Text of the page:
NewsWorldGreece opens to tourists, anxious to move on from crisis season

Greece opens to tourists, anxious to move on from crisis season

On the Greek island of Rhodes, hoteliers are busily scrubbing, polishing and painting in preparation for a make-or-break tourism season.

Although the season formally starts on May 14, on Monday, (April 19) despite a lockdown, the country opened for travellers from the European Union, the United States, Britain, Serbia, Israel and the United Arab Emirates who will not have to quarantine if they have been vaccinated or test negative for COVID-19.

“We’re preparing the hotel in order to start as soon as the government gives us the green light,” said George Tselios, general manager of Sun Beach Hotel on Rhodes, whose customers are from Scandinavia, Germany, Austria and Britain. “We know we expect the final protocols of the hotels that will be followed, we are ready.”

Rhodes, whose season usually runs from March to October, would have started laying out sunbeds and beach umbrellas.

Instead, shuttered luxury resorts towered over a long, sandy, empty coastline. Beach towns normally bursting with crowds of tourists were silent, with boarded up shops, tavernas and bars.

Many have been closed since 2020, when just 7.4 million people visited Greece, down from a record 31.3 million in 2019.

Tourism is vital for the country, which slipped back into recession last year, generating a fifth of its GDP and one in five jobs.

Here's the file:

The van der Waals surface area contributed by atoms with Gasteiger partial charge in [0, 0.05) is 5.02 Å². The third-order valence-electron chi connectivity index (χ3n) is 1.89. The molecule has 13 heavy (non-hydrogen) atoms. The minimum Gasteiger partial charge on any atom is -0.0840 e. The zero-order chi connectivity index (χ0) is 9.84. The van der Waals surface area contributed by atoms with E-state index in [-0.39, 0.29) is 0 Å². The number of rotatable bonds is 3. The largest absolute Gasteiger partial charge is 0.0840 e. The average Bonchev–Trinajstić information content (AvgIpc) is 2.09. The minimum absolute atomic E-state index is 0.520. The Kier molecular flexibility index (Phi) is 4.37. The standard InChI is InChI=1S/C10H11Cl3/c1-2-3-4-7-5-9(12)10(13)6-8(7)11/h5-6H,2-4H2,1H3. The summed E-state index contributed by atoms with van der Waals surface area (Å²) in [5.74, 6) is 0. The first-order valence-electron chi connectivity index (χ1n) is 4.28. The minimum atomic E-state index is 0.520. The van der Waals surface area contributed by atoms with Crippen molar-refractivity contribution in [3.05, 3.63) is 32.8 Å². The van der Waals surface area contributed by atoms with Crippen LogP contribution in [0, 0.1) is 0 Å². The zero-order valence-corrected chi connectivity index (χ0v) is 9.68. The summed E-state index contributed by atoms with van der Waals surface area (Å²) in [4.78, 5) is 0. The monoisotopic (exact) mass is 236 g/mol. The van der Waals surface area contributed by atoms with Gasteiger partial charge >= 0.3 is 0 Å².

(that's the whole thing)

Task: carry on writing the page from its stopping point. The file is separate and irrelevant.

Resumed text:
Like many islands, Rhodes depends on it.

Greece says it now has more experience in handling the pandemic, in addition to widespread testing, self-tests, COVID quarantine hotels and plans to quickly vaccinate small islands and tourism workers.

“We have much more tools in our hands and much more data at our disposal. This year we have the vaccines, we have the rapid, we have the self-tests, we have the covid hotels and I believe that we can give, we can offer an even better hospitality and higher standard than even what we did last year,” said George Hatzimarkos, governor of Greece’s most popular region, the south Aegean islands, which besides Rhodes includes Mykonos and Santorini.

Last year, only about half of its 650 hotels opened, the Rhodes hoteliers association said. The number of visitors tumbled to 600,000 from about 2.2 million.

So far, bookings are slow, and mostly for August to October, the president of Rhodes hoteliers, Manolis Markopoulos, said, forecasting a year of last-minute reservations.

“We can understand it because guests really want to be sure that they will fly,” he said.

Markopoulos said the plan was to first open only 20 – 30 percent of the hotels in mid-May.

While Greece fared better than much of Europe in containing the first wave of the pandemic, a continuous rise in infections has forced it to impose several lockdowns as its battered health service cannot cope with the numbers.

Many businesses are getting by on state aid and cannot afford another lost summer, including those of Giannis Chalikias, who manages nine businesses on Rhodes involved in food services, accommodation and entertainment. Only one – a restaurant – is operating, but only for take-away or delivery.

He says all staff have been suspended and receive a sum with which they can just survive on until the summer.

“We’re being patient, we wait day by day for people to get vaccinated, to reach the required percentage so that we can open and have a normal season,” he said.

Blue Sea Hotel owner Ioannis Hatzis said the next months would show if the tourism sector on Rhodes could survive another COVID summer.

“If normalization will be introduced here by June then I think that by July COVID will be in the past, but if that’s not the case then we are facing an unknown environment and its going to be very difficult for businesses,” said Hatzis.

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